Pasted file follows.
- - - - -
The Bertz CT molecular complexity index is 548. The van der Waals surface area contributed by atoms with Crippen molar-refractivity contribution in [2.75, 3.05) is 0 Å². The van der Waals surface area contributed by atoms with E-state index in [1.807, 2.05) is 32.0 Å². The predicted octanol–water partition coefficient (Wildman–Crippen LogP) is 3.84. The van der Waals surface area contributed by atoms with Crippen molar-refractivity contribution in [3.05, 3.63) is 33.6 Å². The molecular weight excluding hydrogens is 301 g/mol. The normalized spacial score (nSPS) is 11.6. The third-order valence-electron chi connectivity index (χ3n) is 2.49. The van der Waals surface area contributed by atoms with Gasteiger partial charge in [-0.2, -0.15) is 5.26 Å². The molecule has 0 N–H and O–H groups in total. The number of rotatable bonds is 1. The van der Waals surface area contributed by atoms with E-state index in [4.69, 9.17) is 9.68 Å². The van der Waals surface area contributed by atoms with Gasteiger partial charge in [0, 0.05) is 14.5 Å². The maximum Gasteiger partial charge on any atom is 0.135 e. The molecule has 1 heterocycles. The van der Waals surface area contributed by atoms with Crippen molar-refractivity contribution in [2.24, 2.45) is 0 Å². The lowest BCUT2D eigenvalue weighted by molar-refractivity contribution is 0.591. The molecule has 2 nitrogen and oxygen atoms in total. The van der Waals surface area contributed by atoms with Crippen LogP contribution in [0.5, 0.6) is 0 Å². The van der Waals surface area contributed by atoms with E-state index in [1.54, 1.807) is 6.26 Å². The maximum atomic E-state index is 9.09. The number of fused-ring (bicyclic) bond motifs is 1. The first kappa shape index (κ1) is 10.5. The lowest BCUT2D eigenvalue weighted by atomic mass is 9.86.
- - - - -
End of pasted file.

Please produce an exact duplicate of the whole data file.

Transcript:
The Bertz CT molecular complexity index is 548. The van der Waals surface area contributed by atoms with Crippen molar-refractivity contribution in [2.75, 3.05) is 0 Å². The van der Waals surface area contributed by atoms with E-state index in [1.807, 2.05) is 32.0 Å². The predicted octanol–water partition coefficient (Wildman–Crippen LogP) is 3.84. The van der Waals surface area contributed by atoms with Crippen molar-refractivity contribution in [3.05, 3.63) is 33.6 Å². The molecular weight excluding hydrogens is 301 g/mol. The normalized spacial score (nSPS) is 11.6. The third-order valence-electron chi connectivity index (χ3n) is 2.49. The van der Waals surface area contributed by atoms with Gasteiger partial charge in [-0.2, -0.15) is 5.26 Å². The molecule has 0 N–H and O–H groups in total. The number of rotatable bonds is 1. The van der Waals surface area contributed by atoms with E-state index in [4.69, 9.17) is 9.68 Å². The van der Waals surface area contributed by atoms with Gasteiger partial charge in [0, 0.05) is 14.5 Å². The maximum Gasteiger partial charge on any atom is 0.135 e. The molecule has 1 heterocycles. The van der Waals surface area contributed by atoms with Crippen molar-refractivity contribution in [2.24, 2.45) is 0 Å². The lowest BCUT2D eigenvalue weighted by molar-refractivity contribution is 0.591. The molecule has 2 nitrogen and oxygen atoms in total. The van der Waals surface area contributed by atoms with Crippen LogP contribution in [0.5, 0.6) is 0 Å². The van der Waals surface area contributed by atoms with E-state index in [1.54, 1.807) is 6.26 Å². The maximum atomic E-state index is 9.09. The number of fused-ring (bicyclic) bond motifs is 1. The first kappa shape index (κ1) is 10.5. The lowest BCUT2D eigenvalue weighted by atomic mass is 9.86.